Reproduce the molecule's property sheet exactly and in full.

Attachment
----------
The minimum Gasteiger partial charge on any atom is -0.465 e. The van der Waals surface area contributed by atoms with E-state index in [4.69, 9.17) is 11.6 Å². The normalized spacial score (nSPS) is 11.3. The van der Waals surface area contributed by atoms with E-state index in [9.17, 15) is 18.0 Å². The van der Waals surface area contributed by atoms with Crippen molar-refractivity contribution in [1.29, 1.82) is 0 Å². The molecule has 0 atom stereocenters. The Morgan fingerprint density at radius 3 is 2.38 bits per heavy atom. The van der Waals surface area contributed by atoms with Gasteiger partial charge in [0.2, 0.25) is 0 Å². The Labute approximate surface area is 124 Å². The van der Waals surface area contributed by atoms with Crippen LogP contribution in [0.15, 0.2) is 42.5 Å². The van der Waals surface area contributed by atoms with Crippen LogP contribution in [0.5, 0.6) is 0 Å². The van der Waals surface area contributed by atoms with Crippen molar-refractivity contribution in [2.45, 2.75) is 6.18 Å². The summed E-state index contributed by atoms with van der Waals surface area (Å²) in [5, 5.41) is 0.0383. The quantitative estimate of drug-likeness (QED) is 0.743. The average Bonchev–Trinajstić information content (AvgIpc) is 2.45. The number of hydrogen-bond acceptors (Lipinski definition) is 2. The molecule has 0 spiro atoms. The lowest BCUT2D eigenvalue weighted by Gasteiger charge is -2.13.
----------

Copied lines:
The minimum Gasteiger partial charge on any atom is -0.465 e. The van der Waals surface area contributed by atoms with E-state index in [4.69, 9.17) is 11.6 Å². The normalized spacial score (nSPS) is 11.3. The van der Waals surface area contributed by atoms with E-state index in [9.17, 15) is 18.0 Å². The van der Waals surface area contributed by atoms with Crippen molar-refractivity contribution in [1.29, 1.82) is 0 Å². The molecule has 0 atom stereocenters. The Morgan fingerprint density at radius 3 is 2.38 bits per heavy atom. The van der Waals surface area contributed by atoms with Gasteiger partial charge in [0.2, 0.25) is 0 Å². The Labute approximate surface area is 124 Å². The van der Waals surface area contributed by atoms with Crippen LogP contribution in [0.15, 0.2) is 42.5 Å². The van der Waals surface area contributed by atoms with Crippen LogP contribution in [0.5, 0.6) is 0 Å². The van der Waals surface area contributed by atoms with Crippen molar-refractivity contribution in [2.45, 2.75) is 6.18 Å². The summed E-state index contributed by atoms with van der Waals surface area (Å²) in [5, 5.41) is 0.0383. The quantitative estimate of drug-likeness (QED) is 0.743. The average Bonchev–Trinajstić information content (AvgIpc) is 2.45. The number of hydrogen-bond acceptors (Lipinski definition) is 2. The molecule has 0 spiro atoms. The lowest BCUT2D eigenvalue weighted by Gasteiger charge is -2.13.